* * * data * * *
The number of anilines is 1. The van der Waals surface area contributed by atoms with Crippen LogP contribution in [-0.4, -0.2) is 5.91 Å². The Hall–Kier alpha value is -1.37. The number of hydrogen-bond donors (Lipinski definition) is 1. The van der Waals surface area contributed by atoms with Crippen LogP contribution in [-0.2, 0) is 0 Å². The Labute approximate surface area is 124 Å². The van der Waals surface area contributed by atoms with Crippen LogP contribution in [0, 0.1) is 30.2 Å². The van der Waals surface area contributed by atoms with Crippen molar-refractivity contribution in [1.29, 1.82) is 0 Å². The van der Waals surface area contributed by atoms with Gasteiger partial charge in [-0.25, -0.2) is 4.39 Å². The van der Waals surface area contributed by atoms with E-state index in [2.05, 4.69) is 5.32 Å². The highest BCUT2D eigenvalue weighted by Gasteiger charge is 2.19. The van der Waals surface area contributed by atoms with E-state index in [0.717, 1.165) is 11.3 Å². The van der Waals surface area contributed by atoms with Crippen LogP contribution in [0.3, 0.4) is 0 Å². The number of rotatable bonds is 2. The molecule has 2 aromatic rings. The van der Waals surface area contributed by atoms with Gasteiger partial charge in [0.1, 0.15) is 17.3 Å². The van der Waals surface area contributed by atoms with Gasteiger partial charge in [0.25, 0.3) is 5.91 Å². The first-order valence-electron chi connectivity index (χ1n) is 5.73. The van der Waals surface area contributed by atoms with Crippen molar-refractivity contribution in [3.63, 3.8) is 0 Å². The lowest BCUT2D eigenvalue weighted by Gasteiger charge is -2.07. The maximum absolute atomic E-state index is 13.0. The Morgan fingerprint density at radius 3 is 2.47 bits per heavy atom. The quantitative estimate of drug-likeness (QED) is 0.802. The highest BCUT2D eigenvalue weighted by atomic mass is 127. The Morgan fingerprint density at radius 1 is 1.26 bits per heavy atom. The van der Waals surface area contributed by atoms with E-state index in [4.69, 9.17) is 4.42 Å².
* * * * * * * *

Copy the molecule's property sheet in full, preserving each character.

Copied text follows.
The number of anilines is 1. The van der Waals surface area contributed by atoms with Crippen LogP contribution in [-0.4, -0.2) is 5.91 Å². The Hall–Kier alpha value is -1.37. The number of hydrogen-bond donors (Lipinski definition) is 1. The van der Waals surface area contributed by atoms with Crippen LogP contribution in [-0.2, 0) is 0 Å². The Labute approximate surface area is 124 Å². The van der Waals surface area contributed by atoms with Crippen LogP contribution in [0, 0.1) is 30.2 Å². The van der Waals surface area contributed by atoms with Crippen molar-refractivity contribution in [1.29, 1.82) is 0 Å². The van der Waals surface area contributed by atoms with Gasteiger partial charge in [-0.25, -0.2) is 4.39 Å². The van der Waals surface area contributed by atoms with E-state index in [2.05, 4.69) is 5.32 Å². The highest BCUT2D eigenvalue weighted by Gasteiger charge is 2.19. The van der Waals surface area contributed by atoms with E-state index in [0.717, 1.165) is 11.3 Å². The van der Waals surface area contributed by atoms with Crippen LogP contribution in [0.3, 0.4) is 0 Å². The number of rotatable bonds is 2. The molecule has 2 aromatic rings. The van der Waals surface area contributed by atoms with Gasteiger partial charge in [0.1, 0.15) is 17.3 Å². The van der Waals surface area contributed by atoms with Gasteiger partial charge in [0.25, 0.3) is 5.91 Å². The first-order valence-electron chi connectivity index (χ1n) is 5.73. The van der Waals surface area contributed by atoms with Crippen molar-refractivity contribution in [3.63, 3.8) is 0 Å². The lowest BCUT2D eigenvalue weighted by Gasteiger charge is -2.07. The maximum absolute atomic E-state index is 13.0. The Morgan fingerprint density at radius 3 is 2.47 bits per heavy atom. The quantitative estimate of drug-likeness (QED) is 0.802. The highest BCUT2D eigenvalue weighted by atomic mass is 127. The Morgan fingerprint density at radius 1 is 1.26 bits per heavy atom. The van der Waals surface area contributed by atoms with E-state index in [4.69, 9.17) is 4.42 Å².